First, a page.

A 'forgotten' mass grave of World War I: Winterberg Tunnel

21 May

An exhibition about German WWI soldiers killed in a collapsed tunnel in France traces their fate more than 100 years later. Authorities are debating on what should happen with the area.


The exact number of soldiers who died there remains unclear. The exhibition, at Germany's General State Archives of Baden-Württemberg in Karlsruhe, notes "about 100 to 150 soldiers," while some historians have found there were between 250 and 270. There has even been speculation that 400 people went missing.

'Insane chaos'

"Today, we assume that 80 to 100 soldiers were in the tunnel and about 100 were in the immediate vicinity," Diane Tempel-Bornett, a spokeswoman for the German War Graves Commission, told DW. She mentions the account of a soldier who managed to get out after two days, and who described the situation as "insane chaos," as "artillery fire caused the ammunition stored at the entrance to explode, tracer ammunition also caught fire and toxic gases developed."

Founded in 1919, the German War Graves Commission has contributed to the exhibition with some of their excavation finds. The commission is "dedicated to the task of recording, preserving and caring for the graves of German war dead abroad on behalf of the German government," as their website states. 

Financed mainly by donations, it currently looks after "more than 830 war cemeteries and graves in 46 countries, the last resting places of about 2.8 million war casualties." The commission also helps relatives search for graves, and offers guided tours of war cemeteries to schoolchildren.

Fate of millions of soldiers unknown

The buried soldiers belonged to Baden Reserve Infantry Regiment 111, and the tunnel at Winterberg in the small French commune of Craonne in the Aisne department served as a link between their trenches. Only three soldiers survived; the bodies of the others were never recovered. The site of the incident was never rediscovered.

Winterberg Tunnel was forgotten for a long time, which is not unusual — the fate of millions of soldiers who fought in the world wars remains unresolved worldwide. More than 100 years after the tunnel collapsed, there is still no consensus on how the area and the buried soldiers' remains should be handled.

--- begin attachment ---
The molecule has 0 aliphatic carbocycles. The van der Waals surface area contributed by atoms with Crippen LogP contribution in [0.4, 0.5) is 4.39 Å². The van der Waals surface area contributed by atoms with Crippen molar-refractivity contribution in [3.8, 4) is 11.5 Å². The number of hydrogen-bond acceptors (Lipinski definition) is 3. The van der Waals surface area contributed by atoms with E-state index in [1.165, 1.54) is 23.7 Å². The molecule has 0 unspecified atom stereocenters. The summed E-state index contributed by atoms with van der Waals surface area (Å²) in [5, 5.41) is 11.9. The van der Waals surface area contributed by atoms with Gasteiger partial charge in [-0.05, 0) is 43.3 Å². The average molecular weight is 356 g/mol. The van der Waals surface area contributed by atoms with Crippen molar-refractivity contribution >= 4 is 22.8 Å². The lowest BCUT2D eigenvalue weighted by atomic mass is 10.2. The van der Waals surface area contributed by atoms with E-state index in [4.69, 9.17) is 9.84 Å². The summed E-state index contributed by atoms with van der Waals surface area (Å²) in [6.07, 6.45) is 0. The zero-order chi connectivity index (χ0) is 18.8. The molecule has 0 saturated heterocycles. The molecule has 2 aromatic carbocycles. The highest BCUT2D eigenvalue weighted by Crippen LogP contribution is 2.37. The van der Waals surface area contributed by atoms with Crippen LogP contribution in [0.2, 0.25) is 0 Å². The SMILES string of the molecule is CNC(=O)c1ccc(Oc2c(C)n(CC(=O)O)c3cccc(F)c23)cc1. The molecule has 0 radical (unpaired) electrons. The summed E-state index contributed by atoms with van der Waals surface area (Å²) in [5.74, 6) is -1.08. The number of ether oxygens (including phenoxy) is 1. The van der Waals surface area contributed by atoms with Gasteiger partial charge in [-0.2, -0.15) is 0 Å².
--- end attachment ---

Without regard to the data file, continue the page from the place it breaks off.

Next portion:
In recent years, investigations have picked up steam. Amateur archaeologists, too, have tried their hand at illegal excavations. "These sites draw amateur historians, at worst grave robbers," says Tempel-Bornett, adding that unfortunately, they can also destroy clues and traces.

Today, the area is a nature reserve, overgrown and forested. It is also a restricted zone — ammunition was found there last year. The tunnel, where the soldiers' remains are presumed buried, is dozens of meters underground. The exact location of the grave is unclear, and complex drilling and seismographic investigations have recently shown the conditions to be difficult.

Safeguard eternal rest

"The War Graves Commission works with the French authorities and always with their authorization," says Tempel-Bornett. When working in the previously secured areas they are allowed to access, they are "accompanied by the fire department, explosives experts, the gendarmerie, representatives of the authorities and the forestry department." An ambulance always stands by, too.

Meanwhile, the Franco-German Council of Ministers is debating whether the remains should be recovered — which is not even the association's main interest, says Tempel-Bornett. "Our task is to ensure that the peace of the dead is guaranteed," the spokeswoman says, as well as preventing unauthorized persons from digging at the site and disturbing the peace of the dead, perhaps looting graves, and putting themselves in danger.

Winterberg could also become an official memorial site. "Many can't bear the uncertainty of what happened to their ancestors," says Tempel-Bornett, adding it can give relatives a sense of peace when, for instance, their grandfather's name appears on a memorial plaque at the Rossoshka war cemetery in Volgograd, formerly Stalingrad.

Others need a place to grieve, she says, recalling octogenarians standing at the graves of fathers they last saw when they were children. "Tears are shed, but it helps them come to terms with the past." The association has dark chapters in its own past. Founded by soldiers, it was highly respected by the Nazis. According to a 2019 study, the association long had problems distinguishing between perpetrators and victims and not turning the commemoration of fallen soldiers into heroes' memorials.

The debate over burials

In view of the role of German soldiers as aggressors in the world wars, the War Graves Commission must always justify its commemorations — that is also true for the Winterberg tunnel. War criminals, she says, must be buried, too. "That is criticized sometimes, but it's ingrained in our Christian culture that everyone should have a grave."

The exhibition in Karlsruhe aims to recreate the tunnel look with a three-dimensional exhibition architecture. Various excavation finds from the tunnel made available by the War Graves Commission are on public display for the first time. "Death in the Winterberg Tunnel. A Tragedy in World War I" is on show at the Generallandesarchiv Karlsruhe until August 14, 2022, before moving on to France and Belgium as a traveling exhibition.


Author Torsten Landsberg

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